The World's Best River Cruises For Superyachts

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The Kinabatangan and The Rajang

Borneo

Sailors are naturally drawn to the open ocean, but a river cruise can offer an enchanting experience. Risa Merl explores which of the the world’s great waterways are best seen by superyacht.

The Kinabatangan and The Rajang, Borneo

The third largest island in the world, Borneo has two rivers that are worth exploring by superyacht, both of which are found in the island’s Malaysian territory. The 560-kilometre Kinabatangan River, on the north-east tip of Borneo, winds through the Kinabatangan Wildlife Sanctuary, presenting a veritable river safari. This is one of only two places in the world to see orangutans in the wild (they are one of the 10 primate species found in the sanctuary). Asian elephants and Sumatran rhinoceros roam the jungle, along with petite Malayan sun bears and spotted leopards. Crocodiles, otters and tortoises can also be seen in this watery wonderland, as well as more than 200 species of birds.

The Rajang River Delta on the north-west coast is another key habitat for wildlife, especially Irrawaddy dolphins and lesser adjutant storks, which have a few fluffy feathers on their otherwise bald heads. In the trees, silver langur monkeys munch on fruit and stare as you pass by. The Rajang just pips the Kinabatangan as the longest river in Malaysia, at 563 kilometres.

Local guides can be hired on both rivers, as reliable charts don’t exist. There are no regulations for exploring by yacht, says Captain Jean-Francois Cormerais, of Asia Pacific Superyachts, but you will need to be aware of the depth and air draught. “It all depends greatly on the season,” says Captain Cormerais. “The Rajang River can vary in depth by 21 metres, while the Kinabatangan has a sandbar at the entrance and an electric cable crosses the river further on, which makes it impossible for sailing boats to visit.” Despite the challenges, Cormerais says it is “really worth the effort” to visit. “My favourite memory is anchoring in the Rajang River and being awakened by the call of gibbons as a morning song,” he adds.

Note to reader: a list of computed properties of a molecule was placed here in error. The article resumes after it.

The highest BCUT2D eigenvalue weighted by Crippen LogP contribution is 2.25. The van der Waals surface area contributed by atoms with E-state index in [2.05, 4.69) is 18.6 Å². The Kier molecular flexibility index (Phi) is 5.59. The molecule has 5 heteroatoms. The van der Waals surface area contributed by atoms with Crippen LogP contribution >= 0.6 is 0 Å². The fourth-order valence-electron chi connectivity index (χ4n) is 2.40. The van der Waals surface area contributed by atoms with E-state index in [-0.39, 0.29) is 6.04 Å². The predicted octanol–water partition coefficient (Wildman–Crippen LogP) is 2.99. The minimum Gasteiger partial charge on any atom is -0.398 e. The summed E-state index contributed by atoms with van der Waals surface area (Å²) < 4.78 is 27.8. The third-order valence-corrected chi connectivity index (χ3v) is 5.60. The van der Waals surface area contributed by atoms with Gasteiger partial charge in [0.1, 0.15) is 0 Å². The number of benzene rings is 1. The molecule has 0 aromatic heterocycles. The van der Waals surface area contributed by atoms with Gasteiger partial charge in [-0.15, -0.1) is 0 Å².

When to go: Dry season is March to October – avoid December to April when heavy rains fall, which can change river depth quite suddenly.

What to know: There is nowhere to provision, so bring all the supplies you will need.

Who to contact: Captain Jean-Francois Cormerais, of Asia Pacific Superyachts, jf@asia-pacific-superyachts.com

Picture courtesy of Getty Images.

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The St Lawrence

North America

If you think whale watching is only possible at sea, think again. On the St Lawrence River, whales can be spotted as far inland as Quebec City, Canada (in fact the white beluga whale is endemic to the area). The coastline along the northern side of the St Lawrence estuary is also known as the Whale Route because of the 13 species that can be seen, including the largest animal on the planet, the blue whale.

The fun doesn’t stop there, however, as the St Lawrence River – at 1,197 kilometres, the third longest in North America after the Mississippi and Mackenzie – is part of the larger St Lawrence Seaway. This allows yachts to travel from the Atlantic into the Great Lakes, the furthest point being the US city of Duluth, Minnesota on Lake Superior some 2,000 nautical miles away. This river system has few size restrictions – vessels up to 225 metres LOA can make the trek. The 115-metre superyacht Luna has been spotted here, and Northland, the recently launched 31.3-metre Burger, made her way through the seaway last year. “There are a lot of logistics to travelling through the seaway, but it is an amazing experience,” says Northland’s captain, Jeff Callahan. He recommends electronically pre-paying all your lock fees and arranging marina dockage ahead of time and warns that in the Gulf of St Lawrence, right whales are protected by a speed limit of 10 knots, which is strictly enforced.

The St Lawrence offers plenty of cultural interest, with the chance to stop off at vibrant cities such as Montreal and Quebec City and quaint waterfront towns. Man-made diversions abound, from Singer Castle on Dark Island to Tibbetts Point Lighthouse on Lake Ontario, and even golf at the prestigious Thousand Islands Country Club on Wellesley Island. Head ashore in Clayton, New York state, for a tipple at Coyote Moon Vineyards or the Wood Boat Brewery. Clayton is also home to the Antique Boat Museum, which boasts the largest collection of vintage vessels in America.

When to go: June to October, which is also whale-watching season.

What to know: AIS is required for all vessels of more than 100 tonnes and foreign-flagged yachts more than 35 metres LOA are required to have a pilot on board.

Who to contact: Premier Marine Services, premiermarineservices.com; or Debora Radtke at American Yacht Agents, captdeb@americanyachtagents.com

Picture courtesy of Getty Images.

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The Amazon

South America